D.C. No. 1:13-CV-01066-LTB D. Colo.
Before KELLY, HOLMES, and MATHESON, Circuit Judges.
ORDER AND JUDGMENT [*]
Scott M. Matheson, Jr., Circuit Judge.
Alan A. Medina was tried and convicted in state court for first degree burglary. The Colorado Court of Appeals overturned the conviction for violation of Mr. Medina's right to a speedy trial. See People v. Medina, 2011 WL 486498 (Colo.App. Feb. 10, 2011).
Mr. Medina, currently in state custody, filed a prisoner complaint in federal district court based on 42 U.S.C. § 1983 seeking money damages from Dawn Weber, the deputy district attorney who prosecuted his case, the Denver District Attorney's Office, and unknown officials of that office.
The district court concluded that prosecutorial immunity barred Mr. Medina's suit against Ms. Weber and that Eleventh Amendment immunity barred his suit against the other defendants. The court dismissed his complaint under 28 U.S.C. §§ 1915(e)(2)(B)(iii) and 1915A(b)(2) as legally frivolous and denied leave to proceed in forma pauperis ("ifp") on appeal. Exercising our appellate jurisdiction under 28 U.S.C. § 1291, we affirm.
On appeal, Mr. Medina appears pro se and argues that the district court failed to address his claim that Ms. Weber violated his right to counsel when she told his attorney on the first day of trial that she would seek his disbarment if he did not withdraw. Mr. Medina further argues that his attorney's subsequent withdrawal and the appointment of new counsel contributed to the violation of his speedy trial right.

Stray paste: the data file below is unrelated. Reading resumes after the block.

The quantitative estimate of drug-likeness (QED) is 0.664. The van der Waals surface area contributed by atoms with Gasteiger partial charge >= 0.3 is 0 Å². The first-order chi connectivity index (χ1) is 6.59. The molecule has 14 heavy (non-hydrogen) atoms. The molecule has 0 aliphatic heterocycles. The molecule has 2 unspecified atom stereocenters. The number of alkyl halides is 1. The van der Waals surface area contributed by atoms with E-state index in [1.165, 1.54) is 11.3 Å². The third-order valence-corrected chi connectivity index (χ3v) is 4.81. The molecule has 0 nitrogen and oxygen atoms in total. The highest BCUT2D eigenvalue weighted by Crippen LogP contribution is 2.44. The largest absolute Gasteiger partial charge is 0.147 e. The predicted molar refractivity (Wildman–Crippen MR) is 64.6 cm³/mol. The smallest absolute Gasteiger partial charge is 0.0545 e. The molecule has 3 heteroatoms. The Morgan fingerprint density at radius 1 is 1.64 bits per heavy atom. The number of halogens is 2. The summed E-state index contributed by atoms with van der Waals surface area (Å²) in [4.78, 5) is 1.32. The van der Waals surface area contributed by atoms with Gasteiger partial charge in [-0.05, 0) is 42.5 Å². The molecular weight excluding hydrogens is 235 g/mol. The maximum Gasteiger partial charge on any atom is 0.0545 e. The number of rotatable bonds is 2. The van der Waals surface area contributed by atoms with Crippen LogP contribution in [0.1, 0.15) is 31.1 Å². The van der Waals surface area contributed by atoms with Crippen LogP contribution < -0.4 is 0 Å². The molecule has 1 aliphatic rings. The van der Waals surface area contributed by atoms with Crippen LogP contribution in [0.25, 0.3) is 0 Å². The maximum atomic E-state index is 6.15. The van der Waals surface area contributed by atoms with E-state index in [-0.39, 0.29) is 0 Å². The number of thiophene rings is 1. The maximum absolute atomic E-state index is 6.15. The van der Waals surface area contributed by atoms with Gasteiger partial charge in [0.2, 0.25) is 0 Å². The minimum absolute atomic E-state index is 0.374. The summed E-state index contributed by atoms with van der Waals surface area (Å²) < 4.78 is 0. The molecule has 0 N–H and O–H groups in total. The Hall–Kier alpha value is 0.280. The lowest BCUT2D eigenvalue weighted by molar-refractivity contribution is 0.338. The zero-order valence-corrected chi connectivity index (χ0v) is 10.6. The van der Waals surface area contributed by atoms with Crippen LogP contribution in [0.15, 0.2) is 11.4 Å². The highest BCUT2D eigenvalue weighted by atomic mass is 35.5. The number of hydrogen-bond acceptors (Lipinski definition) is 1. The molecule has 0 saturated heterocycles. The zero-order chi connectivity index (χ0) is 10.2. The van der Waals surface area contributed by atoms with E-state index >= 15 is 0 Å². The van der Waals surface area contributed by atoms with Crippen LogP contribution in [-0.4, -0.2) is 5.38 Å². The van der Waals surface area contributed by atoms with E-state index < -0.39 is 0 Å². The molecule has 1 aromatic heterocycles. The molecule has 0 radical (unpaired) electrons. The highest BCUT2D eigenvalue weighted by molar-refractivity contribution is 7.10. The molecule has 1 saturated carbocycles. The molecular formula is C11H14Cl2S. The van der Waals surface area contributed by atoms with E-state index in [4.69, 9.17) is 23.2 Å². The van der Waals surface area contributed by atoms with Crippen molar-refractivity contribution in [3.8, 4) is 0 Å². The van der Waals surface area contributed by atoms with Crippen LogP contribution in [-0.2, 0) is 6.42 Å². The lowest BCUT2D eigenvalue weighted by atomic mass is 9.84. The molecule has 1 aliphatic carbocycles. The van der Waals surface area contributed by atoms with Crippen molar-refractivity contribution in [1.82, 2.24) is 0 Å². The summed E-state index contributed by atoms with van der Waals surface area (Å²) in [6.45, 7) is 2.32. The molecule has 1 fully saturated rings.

In its dismissal order, the district court recounted Mr. Medina's contention about the withdrawal of counsel. The court's reliance on prosecutorial immunity to dismiss the complaint indicates that it considered this part of the complaint.
But even if more analysis were needed, the Supreme Court has held that prosecutors are absolutely immune from suit under § 1983 for conduct "intimately associated with the judicial . . . process." Imbler v. Pachtman, 424 U.S. 409, 430-31 (1976). "[A]cts undertaken by a prosecutor in preparing for the initiation of judicial proceedings or for trial, and which occur in the course of his role as an advocate for the State, are entitled to the protection of absolute immunity." Buckley v. Fitzsimmons, 509 U.S. 259, 273 (1993). This is so even if the prosecutor acted "with an improper state of mind or improper motive." Shmueli v. City of New York, 424 F.3d 231, 237 (2d Cir. 2005); see also Lewill v. Joslin, 712 F.2d 435, 441 (10th Cir. 1983).
According to ¶¶ 12-13 of Mr. Medina's complaint, Ms. Weber was concerned that his lawyer's mental health condition, which had affected one of his lawyer's other cases, would lead to an appellate issue in Mr. Medina's case. The prosecutor's alleged challenge to defense counsel's representation of Mr. Medina was associated with the trial and her concern about a potential appellate issue, and it occurred in the course of her role as advocate for the state. We conclude that the doctrine of prosecutorial immunity covers the allegations in Mr. Medina's complaint.
Mr. Medina does not contest the district court's disposition of Mr. Medina's claims against the other defendants under the Eleventh Amendment. We therefore need not address that part of the district court's order here.
We affirm the district court and deny Mr. Medina's motion to file a substitute brief. We deny ifp and advise Mr. Medina of his immediate obligation to pay the balance of his filing fee. Finally, we impose one strike on Mr. Medina under the Prison Litigation Reform Act, 28 U.S.C. § 1915(g), on the ground that the district court found his complaint to be "legally ...